Trader or Investor
We are emotional beings and fewer events bring a swifter call to action than the possibility or indeed the reality of “losing” money in a market downturn. In fact because we are emotional beings we tend to fear a loss far more than we enjoy a profit – This makes us risk averse and frequently irrational.
There is a saying which goes “ The bull takes the stairs and the bear jumps out of the window!” This means markets tend to move higher in small increments and over longer periods of time but when the selling starts, panic sets in, and everyone rushes for the same door simultaneously. Downturns are therefore relatively sharp and they can inflict significant emotional distress.
It is at times like these that the calls start coming through about whether to exit exposures (to the stock market in particular). It is always a difficult conversation to have because the equity market by nature does lose ground from time to time. Sometimes it loses a lot of ground. A good long-term investment strategy must by definition take into account these moves as they are a certainty and not a mere possibility.
But nonetheless, convincing a client to stick to the long-term investment strategy when it seems likely that things will get worse before they get better is not an easy task. A lack of action or activity can often be interpreted as failing to pay attention or worse, neglecting a client’s best interest. I believe part of a good advisor/managers role is to try and protect their clients from themselves and more specifically, from making investment decisions dominated by emotions.
A good strategy needs to be clearly defined as either an investment strategy or a trading strategy at the outset. If an investor loses faith (or discipline) in his strategy when the going gets tough, he usually runs the risk of exiting the market once he has suffered significant losses and frequently right at the bottom of the cycle. This activity typically cements previously unrealised losses and most commonly leads to the investor never getting back into the market again, meaning the damage done is permanent.
If you can be disciplined enough to look past the short-term market fluctuations (volatility), which is the standard definition of risk, and categorise risk rather as the risk of a permanent loss of capital, then you may be less inclined to exit on weakness. 87% of the rolling 12 month periods over the 9 years to the end of August 2015, produced positive returns from the South African equity market. Considering that this includes the Great Financial Crisis (GFC) of 2008/2009 it seems clear that markets do suffer losses but if you stay the path, the markets tend to recover and ultimately move higher as depicted below.
An investor that is considering over-riding or abandoning their long-term strategy (by selling), in favour of protecting themselves from downside risks, should do so at the earliest possible time and not wait for a rebound. Things can always get worse and if your mentality is to sell then best do so as soon as possible to avoid pulling the trigger right at the bottom. This sort of conundrum implies a lack of faith in the overall strategy. Any discomfort with your long-term strategy should ideally be identified and confronted before any crisis takes place. If it is the crisis or the paper losses themselves that trigger the discomfort then you need to consider whether perhaps your emotions are eclipsing your common sense.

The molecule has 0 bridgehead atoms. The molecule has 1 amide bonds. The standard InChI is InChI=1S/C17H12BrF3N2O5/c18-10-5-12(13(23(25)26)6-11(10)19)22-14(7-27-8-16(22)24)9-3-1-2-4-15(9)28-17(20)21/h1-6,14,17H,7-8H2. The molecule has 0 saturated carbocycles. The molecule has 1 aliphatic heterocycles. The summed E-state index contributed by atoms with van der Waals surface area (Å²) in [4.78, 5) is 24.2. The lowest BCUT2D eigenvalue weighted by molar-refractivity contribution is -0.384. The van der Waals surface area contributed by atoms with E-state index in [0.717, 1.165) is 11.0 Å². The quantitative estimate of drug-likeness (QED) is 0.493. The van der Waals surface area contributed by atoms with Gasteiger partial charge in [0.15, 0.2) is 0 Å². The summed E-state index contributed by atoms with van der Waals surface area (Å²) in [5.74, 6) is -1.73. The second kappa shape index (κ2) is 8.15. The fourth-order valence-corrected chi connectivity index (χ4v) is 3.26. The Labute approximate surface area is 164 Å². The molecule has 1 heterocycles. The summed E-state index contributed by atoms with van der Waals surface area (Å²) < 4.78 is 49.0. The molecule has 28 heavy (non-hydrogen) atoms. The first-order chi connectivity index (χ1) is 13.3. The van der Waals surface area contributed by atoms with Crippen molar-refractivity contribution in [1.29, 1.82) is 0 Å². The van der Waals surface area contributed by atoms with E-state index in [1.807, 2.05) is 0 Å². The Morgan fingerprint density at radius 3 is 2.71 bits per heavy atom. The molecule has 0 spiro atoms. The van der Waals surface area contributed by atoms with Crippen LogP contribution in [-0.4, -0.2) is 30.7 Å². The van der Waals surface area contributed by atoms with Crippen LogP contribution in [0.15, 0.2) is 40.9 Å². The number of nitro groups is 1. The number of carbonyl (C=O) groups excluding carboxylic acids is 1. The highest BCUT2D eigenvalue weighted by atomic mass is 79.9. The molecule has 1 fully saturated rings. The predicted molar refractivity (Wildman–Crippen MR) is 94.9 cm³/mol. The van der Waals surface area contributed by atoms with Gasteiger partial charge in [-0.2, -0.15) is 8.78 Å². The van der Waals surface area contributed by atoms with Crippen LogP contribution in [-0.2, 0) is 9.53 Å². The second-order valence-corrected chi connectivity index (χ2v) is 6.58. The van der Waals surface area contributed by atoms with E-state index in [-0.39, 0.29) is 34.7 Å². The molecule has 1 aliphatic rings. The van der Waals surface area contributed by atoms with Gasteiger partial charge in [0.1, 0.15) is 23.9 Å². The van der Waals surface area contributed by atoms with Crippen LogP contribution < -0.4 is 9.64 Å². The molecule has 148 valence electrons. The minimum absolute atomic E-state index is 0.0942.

With the benefit of perfect 20/20 hindsight I think one can look at a graph of the equity market index and honestly believe you could have picked the high exit points and low entry levels. Unfortunately on a forward looking basis it is far harder to ascertain when these entry and exit points actually present themselves.
Things to keep in mind if you are considering adopting a trading approach to your investment portfolio:
(i) Exiting or selling a position is often the easy part of the trade – you sell, you lock in a profit and you feel good about it. (at least for a while)
(ii) Re-entering the market or buying back into a position is where things can get a little tricky.
(iii) What if you have not picked the top of the market to sell at and the market goes 10% higher. Do you buy back in? Maybe not. What if it goes 20% higher and everyone is saying it has even further to go – do you buy in then? Quite possibly.
(iv) What happens if your initial trade was right and the market goes lower after your sale. At what level or price do you consider buying back into the market? If things fall by 10% from where you sold do you re-enter? What happens if they fall a further 10% or 20% thereafter? Do you buy more or sell what you already hold believing it is going even lower? Not so clear anymore.
(v) Will you fall prey to the affliction that many succumb to by shifting between being a trader and an investor (Strategy drift)? You claim to be a trader but you land up becoming a long term holder of a position you bought that quickly moves against you and puts you in a position of loss. On the flip side you claim to be an investor who, when faced with a quick 20% profit, decides to sell it to lock in the profits only to see the position double from that point without getting a chance to buy back in at lower levels.
I have said it before and will no doubt repeat it often- Investing is simple BUT it is not easy. Having a good investment strategy in place with clear objectives and expectations can help you to maintain the discipline and the patience required to see your goals to fruition.
If your strategy is to invest for the long-term I would urge you not seek to trade or time the market outside of any tactical ranges that you identified as a part of your overall strategy. This way you will minimise the opportunities of making costly mistakes that can de-rail a good long run investment strategy.